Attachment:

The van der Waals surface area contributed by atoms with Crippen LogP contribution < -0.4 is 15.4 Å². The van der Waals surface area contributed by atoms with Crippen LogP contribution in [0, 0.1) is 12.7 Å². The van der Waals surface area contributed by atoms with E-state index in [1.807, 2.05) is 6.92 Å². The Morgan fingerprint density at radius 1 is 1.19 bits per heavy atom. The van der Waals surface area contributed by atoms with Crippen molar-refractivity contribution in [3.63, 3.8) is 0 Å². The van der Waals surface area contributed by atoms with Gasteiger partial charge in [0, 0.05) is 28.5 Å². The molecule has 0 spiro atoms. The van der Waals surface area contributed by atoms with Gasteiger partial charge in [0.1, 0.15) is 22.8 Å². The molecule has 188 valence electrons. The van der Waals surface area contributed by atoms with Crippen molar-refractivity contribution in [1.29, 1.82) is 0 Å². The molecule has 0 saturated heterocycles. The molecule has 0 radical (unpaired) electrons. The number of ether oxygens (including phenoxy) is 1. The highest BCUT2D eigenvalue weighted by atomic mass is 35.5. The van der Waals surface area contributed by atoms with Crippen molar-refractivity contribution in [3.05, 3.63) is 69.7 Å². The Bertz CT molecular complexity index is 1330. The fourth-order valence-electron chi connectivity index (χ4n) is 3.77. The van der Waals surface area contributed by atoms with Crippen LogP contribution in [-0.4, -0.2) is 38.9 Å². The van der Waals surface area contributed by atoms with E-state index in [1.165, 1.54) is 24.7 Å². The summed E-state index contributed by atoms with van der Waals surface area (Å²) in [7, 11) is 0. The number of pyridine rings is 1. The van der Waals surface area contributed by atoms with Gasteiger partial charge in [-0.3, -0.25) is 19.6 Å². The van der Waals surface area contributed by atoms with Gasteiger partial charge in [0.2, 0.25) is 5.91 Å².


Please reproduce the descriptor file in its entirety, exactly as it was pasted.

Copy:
The van der Waals surface area contributed by atoms with Crippen LogP contribution < -0.4 is 15.4 Å². The van der Waals surface area contributed by atoms with Crippen LogP contribution in [0, 0.1) is 12.7 Å². The van der Waals surface area contributed by atoms with E-state index in [1.807, 2.05) is 6.92 Å². The Morgan fingerprint density at radius 1 is 1.19 bits per heavy atom. The van der Waals surface area contributed by atoms with Crippen molar-refractivity contribution in [3.63, 3.8) is 0 Å². The van der Waals surface area contributed by atoms with Gasteiger partial charge in [0, 0.05) is 28.5 Å². The molecule has 0 spiro atoms. The van der Waals surface area contributed by atoms with Gasteiger partial charge in [0.1, 0.15) is 22.8 Å². The molecule has 188 valence electrons. The van der Waals surface area contributed by atoms with Crippen molar-refractivity contribution in [1.29, 1.82) is 0 Å². The molecule has 0 saturated heterocycles. The molecule has 0 radical (unpaired) electrons. The number of ether oxygens (including phenoxy) is 1. The highest BCUT2D eigenvalue weighted by atomic mass is 35.5. The van der Waals surface area contributed by atoms with Crippen molar-refractivity contribution in [3.05, 3.63) is 69.7 Å². The Bertz CT molecular complexity index is 1330. The fourth-order valence-electron chi connectivity index (χ4n) is 3.77. The van der Waals surface area contributed by atoms with Crippen LogP contribution in [-0.4, -0.2) is 38.9 Å². The van der Waals surface area contributed by atoms with E-state index in [1.165, 1.54) is 24.7 Å². The summed E-state index contributed by atoms with van der Waals surface area (Å²) in [7, 11) is 0. The number of pyridine rings is 1. The van der Waals surface area contributed by atoms with Gasteiger partial charge in [-0.3, -0.25) is 19.6 Å². The van der Waals surface area contributed by atoms with Gasteiger partial charge in [0.2, 0.25) is 5.91 Å².